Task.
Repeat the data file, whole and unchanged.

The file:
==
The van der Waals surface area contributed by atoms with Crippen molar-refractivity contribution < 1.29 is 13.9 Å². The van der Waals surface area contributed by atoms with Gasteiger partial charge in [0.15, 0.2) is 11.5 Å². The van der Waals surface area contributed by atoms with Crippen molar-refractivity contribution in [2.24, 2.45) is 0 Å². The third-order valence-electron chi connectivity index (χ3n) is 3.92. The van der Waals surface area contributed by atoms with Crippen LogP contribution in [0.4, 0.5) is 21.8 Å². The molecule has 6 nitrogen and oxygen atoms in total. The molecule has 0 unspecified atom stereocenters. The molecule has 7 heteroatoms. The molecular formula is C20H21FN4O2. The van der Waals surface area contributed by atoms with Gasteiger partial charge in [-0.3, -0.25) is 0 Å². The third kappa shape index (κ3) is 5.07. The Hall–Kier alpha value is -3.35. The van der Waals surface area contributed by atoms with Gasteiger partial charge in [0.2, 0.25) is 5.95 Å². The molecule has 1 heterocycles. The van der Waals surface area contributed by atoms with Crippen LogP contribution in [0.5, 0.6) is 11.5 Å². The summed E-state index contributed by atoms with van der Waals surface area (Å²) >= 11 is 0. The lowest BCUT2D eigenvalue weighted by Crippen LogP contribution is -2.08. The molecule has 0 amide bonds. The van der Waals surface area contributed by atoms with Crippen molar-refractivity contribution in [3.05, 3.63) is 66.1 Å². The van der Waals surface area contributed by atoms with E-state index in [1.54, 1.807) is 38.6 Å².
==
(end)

The van der Waals surface area contributed by atoms with Crippen molar-refractivity contribution < 1.29 is 13.9 Å². The van der Waals surface area contributed by atoms with Gasteiger partial charge in [0.15, 0.2) is 11.5 Å². The van der Waals surface area contributed by atoms with Crippen molar-refractivity contribution in [2.24, 2.45) is 0 Å². The third-order valence-electron chi connectivity index (χ3n) is 3.92. The van der Waals surface area contributed by atoms with Crippen LogP contribution in [0.4, 0.5) is 21.8 Å². The molecule has 6 nitrogen and oxygen atoms in total. The molecule has 0 unspecified atom stereocenters. The molecule has 7 heteroatoms. The molecular formula is C20H21FN4O2. The van der Waals surface area contributed by atoms with Gasteiger partial charge in [-0.3, -0.25) is 0 Å². The third kappa shape index (κ3) is 5.07. The Hall–Kier alpha value is -3.35. The van der Waals surface area contributed by atoms with Gasteiger partial charge in [0.2, 0.25) is 5.95 Å². The molecule has 1 heterocycles. The van der Waals surface area contributed by atoms with Crippen LogP contribution in [0.5, 0.6) is 11.5 Å². The summed E-state index contributed by atoms with van der Waals surface area (Å²) >= 11 is 0. The lowest BCUT2D eigenvalue weighted by Crippen LogP contribution is -2.08. The molecule has 0 amide bonds. The van der Waals surface area contributed by atoms with Crippen molar-refractivity contribution in [3.05, 3.63) is 66.1 Å². The van der Waals surface area contributed by atoms with E-state index in [1.54, 1.807) is 38.6 Å².